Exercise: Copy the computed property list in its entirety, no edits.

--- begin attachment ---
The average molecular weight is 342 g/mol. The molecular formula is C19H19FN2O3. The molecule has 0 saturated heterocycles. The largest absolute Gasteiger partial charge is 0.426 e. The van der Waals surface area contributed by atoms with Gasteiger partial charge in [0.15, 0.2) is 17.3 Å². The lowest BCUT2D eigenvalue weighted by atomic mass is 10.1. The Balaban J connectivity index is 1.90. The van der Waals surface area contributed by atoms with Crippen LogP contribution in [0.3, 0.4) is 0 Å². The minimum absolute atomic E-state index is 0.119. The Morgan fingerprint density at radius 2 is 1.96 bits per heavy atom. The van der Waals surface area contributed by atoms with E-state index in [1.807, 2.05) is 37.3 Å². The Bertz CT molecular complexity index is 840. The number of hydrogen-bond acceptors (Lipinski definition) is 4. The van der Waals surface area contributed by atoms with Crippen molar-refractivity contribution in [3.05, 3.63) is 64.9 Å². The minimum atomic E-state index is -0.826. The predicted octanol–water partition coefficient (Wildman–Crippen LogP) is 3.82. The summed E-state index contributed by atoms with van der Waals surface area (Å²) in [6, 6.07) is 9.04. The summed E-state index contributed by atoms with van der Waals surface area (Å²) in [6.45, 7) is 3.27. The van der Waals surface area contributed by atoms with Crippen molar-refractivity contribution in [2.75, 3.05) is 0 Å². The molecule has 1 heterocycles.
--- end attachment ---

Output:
The average molecular weight is 342 g/mol. The molecular formula is C19H19FN2O3. The molecule has 0 saturated heterocycles. The largest absolute Gasteiger partial charge is 0.426 e. The van der Waals surface area contributed by atoms with Gasteiger partial charge in [0.15, 0.2) is 17.3 Å². The lowest BCUT2D eigenvalue weighted by atomic mass is 10.1. The Balaban J connectivity index is 1.90. The van der Waals surface area contributed by atoms with Crippen LogP contribution in [0.3, 0.4) is 0 Å². The minimum absolute atomic E-state index is 0.119. The Morgan fingerprint density at radius 2 is 1.96 bits per heavy atom. The van der Waals surface area contributed by atoms with E-state index in [1.807, 2.05) is 37.3 Å². The Bertz CT molecular complexity index is 840. The number of hydrogen-bond acceptors (Lipinski definition) is 4. The van der Waals surface area contributed by atoms with Crippen molar-refractivity contribution in [3.05, 3.63) is 64.9 Å². The minimum atomic E-state index is -0.826. The predicted octanol–water partition coefficient (Wildman–Crippen LogP) is 3.82. The summed E-state index contributed by atoms with van der Waals surface area (Å²) in [6, 6.07) is 9.04. The summed E-state index contributed by atoms with van der Waals surface area (Å²) in [6.45, 7) is 3.27. The van der Waals surface area contributed by atoms with Crippen molar-refractivity contribution in [2.75, 3.05) is 0 Å². The molecule has 1 heterocycles.